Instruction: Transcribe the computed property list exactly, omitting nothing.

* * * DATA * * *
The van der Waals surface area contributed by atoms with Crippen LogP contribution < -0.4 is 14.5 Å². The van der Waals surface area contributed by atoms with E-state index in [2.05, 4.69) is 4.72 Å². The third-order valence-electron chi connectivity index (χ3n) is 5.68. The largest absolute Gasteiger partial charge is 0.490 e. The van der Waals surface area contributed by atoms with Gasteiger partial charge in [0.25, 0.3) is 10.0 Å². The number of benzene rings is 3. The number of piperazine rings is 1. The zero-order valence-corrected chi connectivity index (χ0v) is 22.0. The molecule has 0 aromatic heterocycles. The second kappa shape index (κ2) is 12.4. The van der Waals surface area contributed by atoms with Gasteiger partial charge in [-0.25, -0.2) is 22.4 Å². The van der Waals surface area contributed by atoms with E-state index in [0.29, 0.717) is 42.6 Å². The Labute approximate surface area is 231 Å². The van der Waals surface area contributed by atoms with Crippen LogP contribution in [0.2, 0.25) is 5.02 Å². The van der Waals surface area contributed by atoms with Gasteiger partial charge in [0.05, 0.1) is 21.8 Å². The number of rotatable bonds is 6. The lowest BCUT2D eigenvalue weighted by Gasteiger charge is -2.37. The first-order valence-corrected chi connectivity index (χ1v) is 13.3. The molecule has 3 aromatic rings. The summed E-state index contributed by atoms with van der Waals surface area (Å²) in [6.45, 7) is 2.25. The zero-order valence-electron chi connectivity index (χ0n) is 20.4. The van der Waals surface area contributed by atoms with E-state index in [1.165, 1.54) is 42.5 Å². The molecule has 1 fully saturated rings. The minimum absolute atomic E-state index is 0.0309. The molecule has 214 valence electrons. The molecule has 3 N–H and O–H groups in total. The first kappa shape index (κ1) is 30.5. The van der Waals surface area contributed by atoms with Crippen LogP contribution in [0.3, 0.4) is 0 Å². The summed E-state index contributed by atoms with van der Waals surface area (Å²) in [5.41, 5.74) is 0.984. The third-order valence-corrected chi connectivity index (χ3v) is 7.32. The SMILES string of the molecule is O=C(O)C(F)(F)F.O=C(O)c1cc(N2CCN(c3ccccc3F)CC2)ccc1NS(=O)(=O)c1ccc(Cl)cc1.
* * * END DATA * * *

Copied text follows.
The van der Waals surface area contributed by atoms with Crippen LogP contribution < -0.4 is 14.5 Å². The van der Waals surface area contributed by atoms with E-state index in [2.05, 4.69) is 4.72 Å². The third-order valence-electron chi connectivity index (χ3n) is 5.68. The largest absolute Gasteiger partial charge is 0.490 e. The van der Waals surface area contributed by atoms with Gasteiger partial charge in [0.25, 0.3) is 10.0 Å². The number of benzene rings is 3. The number of piperazine rings is 1. The zero-order valence-corrected chi connectivity index (χ0v) is 22.0. The molecule has 0 aromatic heterocycles. The second kappa shape index (κ2) is 12.4. The van der Waals surface area contributed by atoms with Gasteiger partial charge in [-0.25, -0.2) is 22.4 Å². The van der Waals surface area contributed by atoms with E-state index in [0.29, 0.717) is 42.6 Å². The Labute approximate surface area is 231 Å². The van der Waals surface area contributed by atoms with Crippen LogP contribution in [0.2, 0.25) is 5.02 Å². The van der Waals surface area contributed by atoms with Gasteiger partial charge in [0.05, 0.1) is 21.8 Å². The number of rotatable bonds is 6. The lowest BCUT2D eigenvalue weighted by Gasteiger charge is -2.37. The first-order valence-corrected chi connectivity index (χ1v) is 13.3. The molecule has 3 aromatic rings. The summed E-state index contributed by atoms with van der Waals surface area (Å²) in [6.45, 7) is 2.25. The zero-order valence-electron chi connectivity index (χ0n) is 20.4. The van der Waals surface area contributed by atoms with E-state index in [1.165, 1.54) is 42.5 Å². The molecule has 1 fully saturated rings. The minimum absolute atomic E-state index is 0.0309. The molecule has 214 valence electrons. The molecule has 3 N–H and O–H groups in total. The first kappa shape index (κ1) is 30.5. The van der Waals surface area contributed by atoms with Crippen LogP contribution in [0.3, 0.4) is 0 Å². The summed E-state index contributed by atoms with van der Waals surface area (Å²) in [5.41, 5.74) is 0.984. The third-order valence-corrected chi connectivity index (χ3v) is 7.32. The SMILES string of the molecule is O=C(O)C(F)(F)F.O=C(O)c1cc(N2CCN(c3ccccc3F)CC2)ccc1NS(=O)(=O)c1ccc(Cl)cc1.